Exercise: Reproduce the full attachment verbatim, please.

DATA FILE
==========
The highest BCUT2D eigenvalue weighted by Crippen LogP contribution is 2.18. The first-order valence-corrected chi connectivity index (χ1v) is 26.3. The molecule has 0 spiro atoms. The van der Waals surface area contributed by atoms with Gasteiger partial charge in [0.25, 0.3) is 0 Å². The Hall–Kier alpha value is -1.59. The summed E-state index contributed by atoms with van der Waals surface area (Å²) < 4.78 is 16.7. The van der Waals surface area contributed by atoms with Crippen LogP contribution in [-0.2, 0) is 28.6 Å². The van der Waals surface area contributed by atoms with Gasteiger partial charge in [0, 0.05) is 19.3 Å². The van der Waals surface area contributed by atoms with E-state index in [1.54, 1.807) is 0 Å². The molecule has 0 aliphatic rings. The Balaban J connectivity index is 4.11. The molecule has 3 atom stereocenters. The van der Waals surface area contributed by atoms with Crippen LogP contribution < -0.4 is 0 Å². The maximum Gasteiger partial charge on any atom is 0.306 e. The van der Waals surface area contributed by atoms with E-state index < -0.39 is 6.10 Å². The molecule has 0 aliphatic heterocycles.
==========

The highest BCUT2D eigenvalue weighted by Crippen LogP contribution is 2.18. The first-order valence-corrected chi connectivity index (χ1v) is 26.3. The molecule has 0 spiro atoms. The van der Waals surface area contributed by atoms with Gasteiger partial charge in [0.25, 0.3) is 0 Å². The Hall–Kier alpha value is -1.59. The summed E-state index contributed by atoms with van der Waals surface area (Å²) < 4.78 is 16.7. The van der Waals surface area contributed by atoms with Crippen LogP contribution in [-0.2, 0) is 28.6 Å². The van der Waals surface area contributed by atoms with Gasteiger partial charge in [0, 0.05) is 19.3 Å². The van der Waals surface area contributed by atoms with E-state index in [1.54, 1.807) is 0 Å². The molecule has 0 aliphatic rings. The Balaban J connectivity index is 4.11. The molecule has 3 atom stereocenters. The van der Waals surface area contributed by atoms with Crippen LogP contribution < -0.4 is 0 Å². The maximum Gasteiger partial charge on any atom is 0.306 e. The van der Waals surface area contributed by atoms with E-state index < -0.39 is 6.10 Å². The molecule has 0 aliphatic heterocycles.